Phytochemistry Reviews

, Volume 17, Issue 6, pp 1239–1251 | Cite as

Erysimum cheiranthoides, an ecological research system with potential as a genetic and genomic model for studying cardiac glycoside biosynthesis

  • Tobias Züst
  • Mahdieh Mirzaei
  • Georg Jander


At least twelve plant families contain species that synthesize cardiac glycosides as defense against herbivory. These inhibitors of animal Na+, K+-ATPases also have medical uses in treating congestive heart failure and other diseases. However, despite extensive ecological research and centuries of use in both traditional and modern medicine, the complete cardiac glycoside biosynthesis pathway has yet to be elucidated in any plant species. To a large extent, this research deficit results from the fact that cardiac glycosides are produced exclusively by non-model plant species such as Digitalis that have not been amenable to the development of mutagenesis, cloning, and genetic mapping approaches. Recent advances in genome sequencing, transcript profiling, plant transformation, transient expression assays, and plant metabolite analysis have provided new opportunities for the investigation and elucidation of cardiac glycoside biosynthesis pathways. The genetic tools that have been developed for Brassicaceae, in particular Arabidopsis thaliana, may be directly applicable to Erysimum, a Brassicaceae genus that characteristically produces cardiac glycosides as defensive metabolites. We propose that Erysimum cheiranthoides (wormseed wallflower), a rapid-cycling, self-pollinating species with a relatively small, diploid genome, would be a suitable model system to advance research on the biosynthesis of cardiac glycosides in plants.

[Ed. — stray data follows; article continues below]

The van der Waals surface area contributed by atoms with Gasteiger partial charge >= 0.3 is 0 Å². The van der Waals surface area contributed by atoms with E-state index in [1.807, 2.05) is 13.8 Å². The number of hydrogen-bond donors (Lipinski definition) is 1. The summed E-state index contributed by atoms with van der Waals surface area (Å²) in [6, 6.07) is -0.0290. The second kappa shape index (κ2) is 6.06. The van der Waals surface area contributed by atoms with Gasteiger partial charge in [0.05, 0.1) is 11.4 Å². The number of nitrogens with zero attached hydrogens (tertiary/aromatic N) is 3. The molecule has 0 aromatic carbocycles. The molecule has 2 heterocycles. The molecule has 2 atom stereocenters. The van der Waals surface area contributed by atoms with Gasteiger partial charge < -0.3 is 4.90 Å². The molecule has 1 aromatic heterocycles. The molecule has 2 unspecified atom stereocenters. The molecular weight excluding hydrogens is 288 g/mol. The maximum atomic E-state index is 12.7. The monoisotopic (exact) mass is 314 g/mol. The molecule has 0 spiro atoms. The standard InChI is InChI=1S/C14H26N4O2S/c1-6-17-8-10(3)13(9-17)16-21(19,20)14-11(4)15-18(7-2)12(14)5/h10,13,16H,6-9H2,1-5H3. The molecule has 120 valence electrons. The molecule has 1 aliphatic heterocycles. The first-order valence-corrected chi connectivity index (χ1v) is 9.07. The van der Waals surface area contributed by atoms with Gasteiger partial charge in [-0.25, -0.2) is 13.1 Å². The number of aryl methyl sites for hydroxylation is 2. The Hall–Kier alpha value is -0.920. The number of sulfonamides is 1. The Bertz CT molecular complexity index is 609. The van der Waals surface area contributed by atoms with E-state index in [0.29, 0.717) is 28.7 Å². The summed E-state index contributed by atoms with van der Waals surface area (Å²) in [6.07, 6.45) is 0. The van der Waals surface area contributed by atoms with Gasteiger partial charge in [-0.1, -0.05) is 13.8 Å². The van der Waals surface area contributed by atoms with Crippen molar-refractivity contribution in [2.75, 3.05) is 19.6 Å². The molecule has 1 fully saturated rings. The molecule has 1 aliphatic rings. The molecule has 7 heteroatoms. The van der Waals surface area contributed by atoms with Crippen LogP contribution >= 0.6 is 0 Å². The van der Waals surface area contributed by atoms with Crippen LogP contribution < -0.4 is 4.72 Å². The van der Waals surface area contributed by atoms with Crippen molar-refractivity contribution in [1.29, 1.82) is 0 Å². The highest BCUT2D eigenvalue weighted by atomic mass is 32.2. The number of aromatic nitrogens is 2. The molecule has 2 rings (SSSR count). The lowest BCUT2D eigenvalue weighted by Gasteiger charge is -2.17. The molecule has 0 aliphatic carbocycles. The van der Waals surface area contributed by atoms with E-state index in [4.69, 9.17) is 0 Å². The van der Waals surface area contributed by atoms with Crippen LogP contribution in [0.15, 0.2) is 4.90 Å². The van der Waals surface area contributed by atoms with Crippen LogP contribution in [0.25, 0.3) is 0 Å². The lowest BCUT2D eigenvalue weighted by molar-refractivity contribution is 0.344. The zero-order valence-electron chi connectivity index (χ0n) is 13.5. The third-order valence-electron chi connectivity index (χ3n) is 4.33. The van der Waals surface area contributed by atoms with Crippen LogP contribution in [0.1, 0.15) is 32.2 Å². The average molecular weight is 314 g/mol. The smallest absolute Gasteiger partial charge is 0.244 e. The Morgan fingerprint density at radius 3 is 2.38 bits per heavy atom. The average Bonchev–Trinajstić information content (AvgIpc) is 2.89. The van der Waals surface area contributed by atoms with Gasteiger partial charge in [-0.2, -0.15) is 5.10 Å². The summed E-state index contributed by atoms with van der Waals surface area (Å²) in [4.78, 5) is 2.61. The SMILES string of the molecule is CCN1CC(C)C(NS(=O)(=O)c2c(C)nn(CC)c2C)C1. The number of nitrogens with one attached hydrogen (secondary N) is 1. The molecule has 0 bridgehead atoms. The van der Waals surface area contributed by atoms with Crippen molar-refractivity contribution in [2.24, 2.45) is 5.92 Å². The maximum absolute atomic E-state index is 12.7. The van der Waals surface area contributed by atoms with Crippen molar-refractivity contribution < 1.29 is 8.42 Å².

Erysimum cheiranthoides Wallflower Cardiac glycoside Cardenolide Model system 



We thank Georg Petschenka for the E. cheiranthoides photograph in Fig. 1a, and Kaitlin Pidgeon and Suzy Strickler for experimental assistance. Funding for this work was provided by Swiss National Science Foundation Grant PZ00P3-161472 to T.Z., a fellowship from the Ministry of Science, Research, and Technology of Iran to M.M., and a Triad Foundation Grant and US National Science Foundation award IOS-1645256 to G.J.


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Authors and Affiliations

  1. 1.Institute of Plant SciencesUniversity of BernBernSwitzerland
  2. 2.Boyce Thompson InstituteIthacaUSA

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